Preemptive analgesia is an antinociceptive treatment modality that prevents the central hypersensitivity that causes postoperative pain (1). Inflation of a laryngeal mask airway (LMA) cuff reduces blood flow to the pharyngeal mucosa and causes tissue trauma (2). This results in sore throat (3,4). Benzydamine hydrochloride (BH) is a unique nonsteroidal antiinflammatory drug (NSAID) with local anesthetic properties (5). It is absorbed transdermally and is concentrated in inflamed tissue (6). BH is a pyrazole. It inhibits the synthesis of prostaglandins similar to NSAIDs (7). BH cream is very effective in relieving the pain of pressure sores (6). It has also been used both topically and systemically for inflammatory conditions (5,8). We investigated whether preemptive BH treatment can prevent the sore throat caused by a LMA cuff inflated with room air.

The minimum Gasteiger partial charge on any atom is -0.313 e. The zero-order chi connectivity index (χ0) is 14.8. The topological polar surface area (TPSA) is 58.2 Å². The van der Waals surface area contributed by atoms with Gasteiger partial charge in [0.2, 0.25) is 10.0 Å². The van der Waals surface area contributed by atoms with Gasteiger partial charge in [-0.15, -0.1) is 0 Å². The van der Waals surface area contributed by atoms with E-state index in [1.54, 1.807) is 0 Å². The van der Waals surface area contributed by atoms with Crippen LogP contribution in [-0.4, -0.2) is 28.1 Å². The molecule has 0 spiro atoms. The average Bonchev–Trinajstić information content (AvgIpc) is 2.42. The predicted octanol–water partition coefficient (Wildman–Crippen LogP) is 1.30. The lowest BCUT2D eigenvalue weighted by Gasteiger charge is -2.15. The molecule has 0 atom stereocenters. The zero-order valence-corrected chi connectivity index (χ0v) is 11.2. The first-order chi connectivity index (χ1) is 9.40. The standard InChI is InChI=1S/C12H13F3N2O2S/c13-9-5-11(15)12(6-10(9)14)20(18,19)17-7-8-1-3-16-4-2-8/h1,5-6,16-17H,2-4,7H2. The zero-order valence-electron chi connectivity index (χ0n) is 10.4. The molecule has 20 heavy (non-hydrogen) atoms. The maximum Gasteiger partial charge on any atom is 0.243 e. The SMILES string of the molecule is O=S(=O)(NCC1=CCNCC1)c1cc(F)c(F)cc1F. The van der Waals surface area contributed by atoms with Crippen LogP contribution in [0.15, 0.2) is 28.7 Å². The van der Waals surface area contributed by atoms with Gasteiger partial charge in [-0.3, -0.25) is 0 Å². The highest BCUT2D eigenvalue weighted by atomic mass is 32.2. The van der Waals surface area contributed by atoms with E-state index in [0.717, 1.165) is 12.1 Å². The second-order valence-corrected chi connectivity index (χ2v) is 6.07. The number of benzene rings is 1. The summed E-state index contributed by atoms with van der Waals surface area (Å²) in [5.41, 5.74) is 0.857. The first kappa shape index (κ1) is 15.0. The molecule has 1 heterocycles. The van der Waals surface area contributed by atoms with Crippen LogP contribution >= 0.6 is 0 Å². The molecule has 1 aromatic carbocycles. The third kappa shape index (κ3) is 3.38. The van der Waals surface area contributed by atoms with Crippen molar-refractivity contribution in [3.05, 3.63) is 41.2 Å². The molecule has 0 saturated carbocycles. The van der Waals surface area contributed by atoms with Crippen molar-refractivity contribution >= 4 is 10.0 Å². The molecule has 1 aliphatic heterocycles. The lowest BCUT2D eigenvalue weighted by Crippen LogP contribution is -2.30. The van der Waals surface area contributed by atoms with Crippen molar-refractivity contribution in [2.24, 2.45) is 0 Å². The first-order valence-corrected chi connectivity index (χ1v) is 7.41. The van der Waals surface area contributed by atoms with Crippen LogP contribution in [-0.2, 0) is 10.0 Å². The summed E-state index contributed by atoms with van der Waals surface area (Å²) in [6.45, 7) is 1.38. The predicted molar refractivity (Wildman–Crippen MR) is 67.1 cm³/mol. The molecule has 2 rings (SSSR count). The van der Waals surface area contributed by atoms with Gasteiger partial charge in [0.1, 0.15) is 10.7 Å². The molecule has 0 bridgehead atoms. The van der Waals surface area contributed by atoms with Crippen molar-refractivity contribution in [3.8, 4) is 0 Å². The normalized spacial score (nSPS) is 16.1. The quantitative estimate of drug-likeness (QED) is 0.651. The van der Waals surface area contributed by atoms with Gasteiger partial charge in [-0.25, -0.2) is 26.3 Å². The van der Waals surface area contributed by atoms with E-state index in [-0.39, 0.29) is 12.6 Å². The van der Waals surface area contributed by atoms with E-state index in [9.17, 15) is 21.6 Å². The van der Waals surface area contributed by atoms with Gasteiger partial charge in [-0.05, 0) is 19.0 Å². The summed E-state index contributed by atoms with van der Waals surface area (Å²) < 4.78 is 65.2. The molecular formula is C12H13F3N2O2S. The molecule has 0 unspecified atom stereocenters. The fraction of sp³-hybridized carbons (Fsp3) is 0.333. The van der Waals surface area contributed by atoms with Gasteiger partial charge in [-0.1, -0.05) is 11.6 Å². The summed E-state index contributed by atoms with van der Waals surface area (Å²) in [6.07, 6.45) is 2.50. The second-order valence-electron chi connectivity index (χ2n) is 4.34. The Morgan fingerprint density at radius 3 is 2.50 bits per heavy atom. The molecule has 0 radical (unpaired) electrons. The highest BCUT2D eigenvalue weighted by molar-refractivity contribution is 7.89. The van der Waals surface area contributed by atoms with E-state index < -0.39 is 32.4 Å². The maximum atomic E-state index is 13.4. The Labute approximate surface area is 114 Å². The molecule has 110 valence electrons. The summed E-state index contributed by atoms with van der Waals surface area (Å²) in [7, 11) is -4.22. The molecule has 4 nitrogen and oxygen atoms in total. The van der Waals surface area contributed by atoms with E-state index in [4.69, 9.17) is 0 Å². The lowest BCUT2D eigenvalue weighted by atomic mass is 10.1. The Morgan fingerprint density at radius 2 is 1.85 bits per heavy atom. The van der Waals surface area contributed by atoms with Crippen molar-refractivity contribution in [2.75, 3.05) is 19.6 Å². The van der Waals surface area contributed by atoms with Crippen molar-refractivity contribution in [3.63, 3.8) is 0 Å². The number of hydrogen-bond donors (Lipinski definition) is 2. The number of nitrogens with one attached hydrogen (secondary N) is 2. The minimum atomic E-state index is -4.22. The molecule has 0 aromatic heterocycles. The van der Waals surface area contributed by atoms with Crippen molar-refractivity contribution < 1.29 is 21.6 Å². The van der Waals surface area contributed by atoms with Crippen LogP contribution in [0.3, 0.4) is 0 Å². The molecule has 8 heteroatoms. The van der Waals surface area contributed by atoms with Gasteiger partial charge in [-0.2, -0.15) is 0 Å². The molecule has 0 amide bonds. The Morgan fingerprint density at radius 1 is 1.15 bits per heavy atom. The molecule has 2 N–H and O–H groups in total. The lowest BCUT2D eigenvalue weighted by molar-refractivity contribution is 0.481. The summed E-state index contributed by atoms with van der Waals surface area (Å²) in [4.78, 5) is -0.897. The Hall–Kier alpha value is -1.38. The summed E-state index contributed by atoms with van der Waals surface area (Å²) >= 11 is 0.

Ethics committee approval and informed consent were obtained. The study was designed as a double-blinded comparison of BH spray with placebo. Patients with any of the following were excluded from the study: upper airway abnormality or infection, sore throat, abdominal or neck surgery, failed first insertion attempt of LMA, full stomach, emergencies, pregnancy, smoking, drug allergy, history of taking BH during their lifetime, and lack of cooperation. Patients of either sex aged between 20 and 60 yr were selected for the study. One-hundred ASA status I–II adult patients were consecutively scheduled for general anesthesia in the supine position for operations of the lower extremity and the inguinal, perineal, and genital regions. According to a randomized sequence, patients were allocated into two groups. In the first group, four puffs of BH were applied to the posterior pharyngeal wall. Patients swallowed after each puff, 30 min before the operation, and 5 min before the induction of anesthesia. Distilled water with a similar bottle was used using the same protocol in the second group. All patients had received midazolam 0.03 mg/kg IV as premedication 20 min before the operation. Patients were taken into the operating room, and routine monitors were used. Anesthesia was induced with fentanyl 1–2 μg/kg and propofol 2.5–3.5 mg/kg. The LMA was deflated via the deflator and lubricated with saline (9). It was inserted after the patient had become unconscious and the eyelash reflex was no longer present. In both groups, the LMA cuff was inflated with appropriate volumes (Size 3 LMA for small adults with room air inflation of 20 mL, Size 4 LMA inflated with 30 mL for normal adults, and Size 5 LMA inflated with 35 mL for large adults) (10,11). Success with LMA insertion was assessed with chest expansion and capnography. Anesthesia was maintained with sevoflurane (1%–1.5% end-tidal concentration) in a 50% nitrous oxide and 50% oxygen mixture and fentanyl 50 μg every 30 min. The cuff pressures were measured after the first adjustment and at 30, 60, and 90 min. Incision regions of all patients were infiltrated with bupivacaine for analgesic effect. At the end of operation, the LMA was removed after recovery of spontaneous breathing. The patients were asked about sore throat symptoms at the first, second, and fourth hours. Sore throat was determined as scores ranging between 0 and 10 points and was evaluated by an anesthesiologist who was blinded to the type of the solution administered before application (0, no pain; 1, pain needing no analgesic [verbal numerical rating scale ≤4]; 2, pain needing an analgesic [verbal numerical rating scale >4]) (12). Because the analgesics were routinely given to the patients by the surgical departments after operation, we did not evaluate pain after 4 h. Demographic values, cuff volumes, cuff pressures, and operation times were assessed with unpaired Student’s t-tests, and sore throat and side effects were assessed with χ2 tests. P < 0.05 was accepted as significant.